Washing away all that outdoor grime took a considerable about of effort and time (okay that's my excuse for taking full advantage of the peace, solitude and warmth of a long shower), so my thoughts continued to extrapolate. I remembered the many prayers I've offered requesting laborers for the Natural Family Planning ministry. As half of a teaching couple, I'm all too aware of the shortage of volunteers, not to mention physicians.

During a conversation with an area priest, he brought to my attention the severe lack of Spanish speaking NFP instructors and said this topic often comes up in the confessional. How frustrating it must be for him to offer spiritual direction, but lack the referral sources to aid couples in fulfilling their marital vocation when they've discerned a serious reason to postpone a pregnancy.

I am often privileged to hear from women who have questions about their fertility cycles and their practice of the method, but sometimes those questions would be best addressed in the physician's office. Unfortunately, if teachers are scarce, truly pro-life, well-educated (on the topic of NFP and morally licit infertility treatments) physicians are nearly non-existent in many areas of the country. In my own state, I've had to drive 4 hours from home to get the proper medical care.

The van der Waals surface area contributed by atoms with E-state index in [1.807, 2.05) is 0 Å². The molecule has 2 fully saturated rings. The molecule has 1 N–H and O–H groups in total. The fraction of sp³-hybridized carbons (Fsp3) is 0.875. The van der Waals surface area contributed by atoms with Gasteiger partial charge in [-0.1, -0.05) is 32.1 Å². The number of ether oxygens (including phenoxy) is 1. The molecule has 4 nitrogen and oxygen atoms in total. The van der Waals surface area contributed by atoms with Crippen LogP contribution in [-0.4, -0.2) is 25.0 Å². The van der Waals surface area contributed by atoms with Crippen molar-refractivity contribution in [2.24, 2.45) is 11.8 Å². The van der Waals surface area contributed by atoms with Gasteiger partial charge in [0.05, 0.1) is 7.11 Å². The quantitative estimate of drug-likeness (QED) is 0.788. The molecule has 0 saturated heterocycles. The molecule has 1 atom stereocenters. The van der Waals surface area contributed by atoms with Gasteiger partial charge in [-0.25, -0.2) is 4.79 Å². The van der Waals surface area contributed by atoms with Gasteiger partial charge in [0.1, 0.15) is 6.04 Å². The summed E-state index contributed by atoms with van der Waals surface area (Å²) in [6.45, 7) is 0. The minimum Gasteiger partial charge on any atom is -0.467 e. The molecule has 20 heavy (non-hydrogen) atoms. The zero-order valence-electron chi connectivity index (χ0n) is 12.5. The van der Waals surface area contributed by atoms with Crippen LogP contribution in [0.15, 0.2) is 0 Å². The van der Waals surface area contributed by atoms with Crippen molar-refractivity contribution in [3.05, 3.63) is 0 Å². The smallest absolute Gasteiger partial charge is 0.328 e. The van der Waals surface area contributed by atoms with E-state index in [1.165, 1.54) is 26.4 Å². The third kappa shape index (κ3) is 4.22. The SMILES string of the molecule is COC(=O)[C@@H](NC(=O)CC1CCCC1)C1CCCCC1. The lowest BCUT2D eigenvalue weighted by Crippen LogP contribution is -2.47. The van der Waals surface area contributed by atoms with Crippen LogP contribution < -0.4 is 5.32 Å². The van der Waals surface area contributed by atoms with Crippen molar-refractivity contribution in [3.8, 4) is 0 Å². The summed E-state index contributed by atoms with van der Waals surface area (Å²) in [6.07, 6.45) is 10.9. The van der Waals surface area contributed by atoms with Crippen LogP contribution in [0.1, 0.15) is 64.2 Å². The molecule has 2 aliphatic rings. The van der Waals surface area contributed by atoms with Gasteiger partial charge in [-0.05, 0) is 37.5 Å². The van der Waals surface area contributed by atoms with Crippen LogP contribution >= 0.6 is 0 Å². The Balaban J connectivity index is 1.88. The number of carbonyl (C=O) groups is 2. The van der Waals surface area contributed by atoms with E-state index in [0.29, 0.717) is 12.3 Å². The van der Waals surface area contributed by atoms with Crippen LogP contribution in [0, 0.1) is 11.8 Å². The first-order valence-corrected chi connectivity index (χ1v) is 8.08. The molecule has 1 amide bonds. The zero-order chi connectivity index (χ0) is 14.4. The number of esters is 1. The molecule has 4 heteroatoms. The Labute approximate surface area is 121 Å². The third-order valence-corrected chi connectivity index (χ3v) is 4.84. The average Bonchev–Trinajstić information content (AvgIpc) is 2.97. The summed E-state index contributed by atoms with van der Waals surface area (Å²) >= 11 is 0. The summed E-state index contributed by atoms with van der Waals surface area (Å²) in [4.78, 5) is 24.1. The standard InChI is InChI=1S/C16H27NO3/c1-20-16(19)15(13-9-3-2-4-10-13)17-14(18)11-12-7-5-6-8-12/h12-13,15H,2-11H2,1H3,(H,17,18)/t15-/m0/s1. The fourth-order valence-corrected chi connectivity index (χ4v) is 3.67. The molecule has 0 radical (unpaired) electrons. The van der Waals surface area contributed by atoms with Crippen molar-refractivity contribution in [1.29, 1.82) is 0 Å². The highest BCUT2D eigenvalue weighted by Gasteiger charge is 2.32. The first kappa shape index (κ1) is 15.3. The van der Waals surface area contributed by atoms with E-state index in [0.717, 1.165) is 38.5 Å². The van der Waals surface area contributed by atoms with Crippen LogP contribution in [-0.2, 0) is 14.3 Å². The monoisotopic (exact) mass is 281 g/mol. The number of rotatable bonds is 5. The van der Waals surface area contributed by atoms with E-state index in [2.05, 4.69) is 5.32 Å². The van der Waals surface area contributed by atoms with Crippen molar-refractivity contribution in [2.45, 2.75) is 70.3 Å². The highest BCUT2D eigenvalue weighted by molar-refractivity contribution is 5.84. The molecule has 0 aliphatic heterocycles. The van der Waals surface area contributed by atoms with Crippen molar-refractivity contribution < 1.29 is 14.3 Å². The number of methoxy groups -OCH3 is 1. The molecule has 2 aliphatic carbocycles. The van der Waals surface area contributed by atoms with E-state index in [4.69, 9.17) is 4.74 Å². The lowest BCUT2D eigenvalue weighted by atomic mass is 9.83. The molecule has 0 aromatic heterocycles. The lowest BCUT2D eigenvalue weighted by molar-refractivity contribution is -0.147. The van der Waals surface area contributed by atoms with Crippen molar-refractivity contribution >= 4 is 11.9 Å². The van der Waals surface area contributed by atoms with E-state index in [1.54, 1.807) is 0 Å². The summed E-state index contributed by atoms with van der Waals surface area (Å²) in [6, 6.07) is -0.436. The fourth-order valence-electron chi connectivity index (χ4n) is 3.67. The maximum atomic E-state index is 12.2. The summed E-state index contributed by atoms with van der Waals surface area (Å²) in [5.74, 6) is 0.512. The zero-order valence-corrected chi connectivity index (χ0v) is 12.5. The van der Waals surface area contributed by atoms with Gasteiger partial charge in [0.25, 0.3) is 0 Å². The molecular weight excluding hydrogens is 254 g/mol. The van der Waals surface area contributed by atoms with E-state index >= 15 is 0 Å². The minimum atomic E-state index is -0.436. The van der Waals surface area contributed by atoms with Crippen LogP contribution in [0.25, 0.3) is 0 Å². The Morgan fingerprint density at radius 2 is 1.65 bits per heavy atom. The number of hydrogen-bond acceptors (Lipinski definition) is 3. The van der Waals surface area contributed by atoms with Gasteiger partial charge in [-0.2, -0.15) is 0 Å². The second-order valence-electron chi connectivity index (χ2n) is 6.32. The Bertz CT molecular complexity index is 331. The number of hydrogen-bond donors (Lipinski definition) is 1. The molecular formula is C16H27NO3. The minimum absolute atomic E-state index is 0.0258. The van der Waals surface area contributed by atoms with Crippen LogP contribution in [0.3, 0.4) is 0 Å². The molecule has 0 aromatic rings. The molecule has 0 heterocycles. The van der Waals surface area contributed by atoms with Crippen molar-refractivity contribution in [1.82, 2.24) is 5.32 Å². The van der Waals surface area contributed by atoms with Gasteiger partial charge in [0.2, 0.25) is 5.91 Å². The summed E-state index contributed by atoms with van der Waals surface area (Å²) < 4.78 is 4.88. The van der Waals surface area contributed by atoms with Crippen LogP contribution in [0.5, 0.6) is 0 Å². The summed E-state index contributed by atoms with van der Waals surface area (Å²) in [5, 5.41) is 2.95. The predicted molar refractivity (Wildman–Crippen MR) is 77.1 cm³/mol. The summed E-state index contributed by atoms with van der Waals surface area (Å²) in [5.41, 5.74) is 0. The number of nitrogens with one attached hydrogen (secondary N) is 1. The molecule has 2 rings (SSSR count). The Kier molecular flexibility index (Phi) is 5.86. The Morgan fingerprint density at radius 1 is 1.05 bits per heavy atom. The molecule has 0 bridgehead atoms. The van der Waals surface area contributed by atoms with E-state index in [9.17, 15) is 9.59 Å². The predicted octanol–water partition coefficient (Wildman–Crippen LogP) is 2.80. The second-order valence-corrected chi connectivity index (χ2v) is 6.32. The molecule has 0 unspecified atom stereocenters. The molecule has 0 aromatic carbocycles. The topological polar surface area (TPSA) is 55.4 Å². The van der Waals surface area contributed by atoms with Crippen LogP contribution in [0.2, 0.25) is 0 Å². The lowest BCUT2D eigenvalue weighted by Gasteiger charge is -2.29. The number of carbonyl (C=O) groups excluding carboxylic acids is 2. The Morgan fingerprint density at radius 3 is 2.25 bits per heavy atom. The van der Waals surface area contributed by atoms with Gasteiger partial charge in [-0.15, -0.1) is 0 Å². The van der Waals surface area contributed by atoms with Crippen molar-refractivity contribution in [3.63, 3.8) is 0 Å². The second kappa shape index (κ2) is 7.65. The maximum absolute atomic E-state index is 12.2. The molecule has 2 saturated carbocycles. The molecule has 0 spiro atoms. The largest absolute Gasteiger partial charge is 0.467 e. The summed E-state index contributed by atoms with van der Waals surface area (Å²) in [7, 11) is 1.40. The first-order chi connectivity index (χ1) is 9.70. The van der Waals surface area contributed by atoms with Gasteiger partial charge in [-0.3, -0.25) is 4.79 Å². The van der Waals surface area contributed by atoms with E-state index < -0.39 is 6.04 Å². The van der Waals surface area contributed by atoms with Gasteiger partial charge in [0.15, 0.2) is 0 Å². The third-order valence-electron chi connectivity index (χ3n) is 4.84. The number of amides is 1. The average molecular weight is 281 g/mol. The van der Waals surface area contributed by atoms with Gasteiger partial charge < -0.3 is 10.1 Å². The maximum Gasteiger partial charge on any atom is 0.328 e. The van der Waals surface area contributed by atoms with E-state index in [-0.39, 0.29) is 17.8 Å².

Perhaps more than any other time, the harvest is rich, but the laborers are few.

Later that evening, fresh and cleaned up after our busy work day, we filled in our usual pew at the vigil Mass. My parable ponderings had long since drifted away, but as Father began to proclaim the gospel they were summoned back. This Sunday's reading was the parable that had rambled through my brain earlier. Certainly a moment of Divine Providence speaking directly into my ears, as I hadn't prepared ahead of time and so had no earlier knowledge of this weekend's gospel message.

How biting was the reminder that this job as laborer was not intended to be an easy one."Start off now, but look, I am sending you out like lambs among wolves. Take no purse with you, no haversack, no sandals. Salute no one on the road." Jesus minced no words. He didn't attempt to sell a sanitized version of the opportunity He had to offer, no bait and switch from Christ. He was sending seventy-two men out before Him with the promise of detractors eager to devour them and no material provisions to allay their temporal concerns.

When my husband and I were certified to teach the sympto-thermal method through The Couple to Couple League nearly ten years ago, we were on-fire evangelists, laborers ready to charge into the fields. Books in hand, slides in the projector, we thought our zeal would be enough to spark an increased interest in our parish. Instead our booth at the parish ministry fair caused friends and acquaintances to make a wide circle around us. Like we were enclosed in an invisible bubble, they avoided all eye contact and left us feeling less than successful in our mission to share the Truth.